The resolution creates a working group tasked with identifying gaps in international environmental law and determining whether there is a need to a new regulatory structure
UNITED NATIONS (May 11, 2018) — The UN General Assembly on Thursday, May 10, took a first step to create a global pact for the environment, an initiative championed by French President Emmanuel Macron but opposed by the United States.
A majority of 143 of the 193 UN member-states voted in favor of a resolution establishing a framework for the French-sponsored pact.
Five countries opposed it – Russia, Syria, Turkey, the Philippines and the United States – 7 abstained including Iran, while China was among the countries that backed the measure.
In September, Macron made a push for the global pact, which would be the first legally binding international accord that would gather all environmental rights in a single document.
US Ambassador Nikki Haley criticized the proposed pact as a collection of “vague” commitments and said it was not in the US interest to join in.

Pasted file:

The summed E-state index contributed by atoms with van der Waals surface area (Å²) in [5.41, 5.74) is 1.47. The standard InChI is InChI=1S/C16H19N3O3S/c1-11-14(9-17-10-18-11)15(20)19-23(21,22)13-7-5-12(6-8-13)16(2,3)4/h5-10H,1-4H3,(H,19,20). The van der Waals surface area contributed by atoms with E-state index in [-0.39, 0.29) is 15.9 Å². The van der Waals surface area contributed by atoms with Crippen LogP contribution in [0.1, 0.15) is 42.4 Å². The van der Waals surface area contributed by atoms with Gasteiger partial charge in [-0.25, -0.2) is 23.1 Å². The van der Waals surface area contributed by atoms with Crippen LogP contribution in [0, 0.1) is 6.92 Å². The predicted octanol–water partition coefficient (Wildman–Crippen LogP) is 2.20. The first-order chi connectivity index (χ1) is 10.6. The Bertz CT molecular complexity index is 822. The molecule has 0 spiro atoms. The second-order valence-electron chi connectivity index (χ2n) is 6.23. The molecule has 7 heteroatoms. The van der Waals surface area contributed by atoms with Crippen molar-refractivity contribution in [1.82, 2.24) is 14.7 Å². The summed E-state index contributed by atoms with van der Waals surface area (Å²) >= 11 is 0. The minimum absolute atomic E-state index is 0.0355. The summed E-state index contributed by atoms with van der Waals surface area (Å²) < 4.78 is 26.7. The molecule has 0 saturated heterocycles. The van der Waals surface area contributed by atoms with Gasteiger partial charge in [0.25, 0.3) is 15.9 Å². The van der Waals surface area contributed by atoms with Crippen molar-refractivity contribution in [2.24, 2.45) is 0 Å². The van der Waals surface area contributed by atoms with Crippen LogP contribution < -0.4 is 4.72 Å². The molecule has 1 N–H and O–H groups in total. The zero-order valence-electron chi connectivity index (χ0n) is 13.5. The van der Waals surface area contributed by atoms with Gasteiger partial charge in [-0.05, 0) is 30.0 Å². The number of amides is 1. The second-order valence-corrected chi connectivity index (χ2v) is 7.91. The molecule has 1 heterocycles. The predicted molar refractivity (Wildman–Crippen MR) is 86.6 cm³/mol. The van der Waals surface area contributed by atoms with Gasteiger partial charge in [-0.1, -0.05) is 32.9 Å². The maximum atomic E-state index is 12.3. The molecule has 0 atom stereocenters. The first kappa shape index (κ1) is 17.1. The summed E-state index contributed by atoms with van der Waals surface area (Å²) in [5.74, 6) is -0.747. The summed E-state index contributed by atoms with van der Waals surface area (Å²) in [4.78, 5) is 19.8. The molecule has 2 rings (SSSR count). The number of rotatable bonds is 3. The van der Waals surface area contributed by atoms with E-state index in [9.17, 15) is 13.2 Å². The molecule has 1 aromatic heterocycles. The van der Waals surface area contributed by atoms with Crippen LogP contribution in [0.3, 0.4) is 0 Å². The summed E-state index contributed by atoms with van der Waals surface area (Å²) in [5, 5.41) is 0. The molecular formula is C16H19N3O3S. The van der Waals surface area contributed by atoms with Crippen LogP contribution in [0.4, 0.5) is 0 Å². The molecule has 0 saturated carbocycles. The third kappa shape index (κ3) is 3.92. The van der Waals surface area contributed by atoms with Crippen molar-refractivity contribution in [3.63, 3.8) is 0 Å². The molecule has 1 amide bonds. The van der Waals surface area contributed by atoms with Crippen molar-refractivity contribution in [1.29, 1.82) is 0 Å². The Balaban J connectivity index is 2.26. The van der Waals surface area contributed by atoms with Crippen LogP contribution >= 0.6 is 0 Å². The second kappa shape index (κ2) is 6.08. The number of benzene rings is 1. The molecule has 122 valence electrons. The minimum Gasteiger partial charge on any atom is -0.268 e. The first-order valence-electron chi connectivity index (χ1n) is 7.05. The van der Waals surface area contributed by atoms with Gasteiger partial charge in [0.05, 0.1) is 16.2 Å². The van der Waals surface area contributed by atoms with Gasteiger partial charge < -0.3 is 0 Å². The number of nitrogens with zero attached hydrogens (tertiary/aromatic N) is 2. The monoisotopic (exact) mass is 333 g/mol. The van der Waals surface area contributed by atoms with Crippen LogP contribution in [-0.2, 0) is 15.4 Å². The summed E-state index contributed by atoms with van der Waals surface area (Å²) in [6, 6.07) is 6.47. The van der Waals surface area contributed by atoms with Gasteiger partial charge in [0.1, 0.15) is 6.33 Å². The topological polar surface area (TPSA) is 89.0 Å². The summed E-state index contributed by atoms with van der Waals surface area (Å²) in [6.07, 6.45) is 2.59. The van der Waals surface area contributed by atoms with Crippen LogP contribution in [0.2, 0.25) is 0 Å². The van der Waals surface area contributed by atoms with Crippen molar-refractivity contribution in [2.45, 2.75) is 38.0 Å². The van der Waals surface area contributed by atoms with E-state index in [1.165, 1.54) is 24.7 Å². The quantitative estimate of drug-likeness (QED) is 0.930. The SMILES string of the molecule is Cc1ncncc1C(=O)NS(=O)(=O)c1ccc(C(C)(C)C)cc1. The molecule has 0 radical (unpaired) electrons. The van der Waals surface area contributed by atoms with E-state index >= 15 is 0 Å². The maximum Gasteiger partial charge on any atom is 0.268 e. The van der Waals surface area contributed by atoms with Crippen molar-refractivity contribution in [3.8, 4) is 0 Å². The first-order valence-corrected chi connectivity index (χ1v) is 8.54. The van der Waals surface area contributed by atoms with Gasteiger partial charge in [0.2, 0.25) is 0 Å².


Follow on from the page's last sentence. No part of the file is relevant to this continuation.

“When international bodies attempt to force America into vague environmental commitments, it’s a sure sign that American citizens and businesses will get stuck paying a large bill without getting large benefits,” Haley said.
“The proposed global compact is not in our interests, and we oppose it.”
The resolution creates a working group tasked with identifying gaps in international environmental law and determining whether there is a need to a new regulatory structure.
The working group is due to make recommendations to the General Assembly by mid-2019 ahead of an intergovernmental conference.
“Together, it is our joint responsibility to step up our ambitions to protect the planet and give ourselves the appropriate tools to do so,” French Ambassador Francois Delattre told the assembly.
President Donald Trump faced condemnation when he announced in June last year that the United States was pulling out of the Paris climate agreement, painting the accord as a “bad deal” for the US economy.